Society

"National Go Topless Day" a Rousing Success

| by Mark Berman Opposing Views

Well, "National Go Topless Day" has come and gone. And the gates of hell did not open, the ice-caps did not melt (yet), the western world did not freeze over. We are all still standing.

Events, organized by a nutty UFO group called the "Raelian Movement," were held in nine cities all over the country on Sunday. Topless women marched for the right to be topless in public, like their male counterparts. As the Raelians write:

"Life on Earth was created by advanced extraterrestrial scientists. These scientists, both male and female, used their mastery of genetic engineering to create humans in their own image (breasts included!)."

Anyway, in San Francisco, the event attracted just eight topless women. They were outnumbered by 14 men wearing bikinis or nipple tape, to show solidarity with their naked female friends.

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"If we're supposed to be equal across the board, then women should be allowed to show their breasts," bustier-wearing protester Michael Staley told the San Francisco Chronicle. "Why can't they? Men can, women should, period."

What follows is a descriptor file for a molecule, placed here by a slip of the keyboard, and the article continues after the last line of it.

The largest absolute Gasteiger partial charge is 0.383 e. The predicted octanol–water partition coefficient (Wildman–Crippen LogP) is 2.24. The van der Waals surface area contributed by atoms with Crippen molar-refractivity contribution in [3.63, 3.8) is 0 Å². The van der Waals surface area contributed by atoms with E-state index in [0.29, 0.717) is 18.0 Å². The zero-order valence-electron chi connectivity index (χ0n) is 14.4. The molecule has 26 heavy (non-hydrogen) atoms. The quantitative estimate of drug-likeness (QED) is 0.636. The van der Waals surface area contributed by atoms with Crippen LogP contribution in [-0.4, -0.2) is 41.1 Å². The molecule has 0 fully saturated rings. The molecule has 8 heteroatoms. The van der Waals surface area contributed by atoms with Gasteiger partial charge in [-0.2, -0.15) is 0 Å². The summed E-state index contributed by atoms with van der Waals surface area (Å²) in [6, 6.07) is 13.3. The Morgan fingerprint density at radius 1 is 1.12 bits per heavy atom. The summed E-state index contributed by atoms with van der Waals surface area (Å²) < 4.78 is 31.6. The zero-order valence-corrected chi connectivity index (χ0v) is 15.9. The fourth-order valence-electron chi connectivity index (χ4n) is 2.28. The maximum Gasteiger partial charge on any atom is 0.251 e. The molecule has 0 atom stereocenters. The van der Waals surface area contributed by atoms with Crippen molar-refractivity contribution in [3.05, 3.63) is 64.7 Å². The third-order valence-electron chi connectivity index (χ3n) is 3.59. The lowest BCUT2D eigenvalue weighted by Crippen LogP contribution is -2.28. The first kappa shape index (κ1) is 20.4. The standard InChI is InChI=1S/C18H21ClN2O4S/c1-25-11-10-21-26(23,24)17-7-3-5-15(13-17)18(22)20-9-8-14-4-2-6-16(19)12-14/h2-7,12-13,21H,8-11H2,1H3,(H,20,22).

Fellow protester Angela Oliver agreed.

"We should be able to do everything that men can, and I like my boobs and I like being naked, so here I am," she said. "I don't feel like I'm being sexual right now by being topless. It's completely natural."

The numbers were greater down on the boardwalk of Los Angeles' Venice Beach. 200 people marched, including two dozen topless ladies. The Los Angeles Times reports they all wore red tape, Band-Aids or other makeshift pasties over their nipples to comply with local nudity laws. Police were standing by, but no arrests were made.

Protesters carried signs reading, "Free your breasts! Free your mind!" and "Demand topless equality."

"If we are not allowed, men must be forced to hide their chests on the basis of gender equality," said organizer Nadine Gary.

About 50 men complied, putting on very unattractive red bikinis. One man took his off while he was marching. When Gary asked why, he told her it was itchy. "Now I know how you feel," she replied.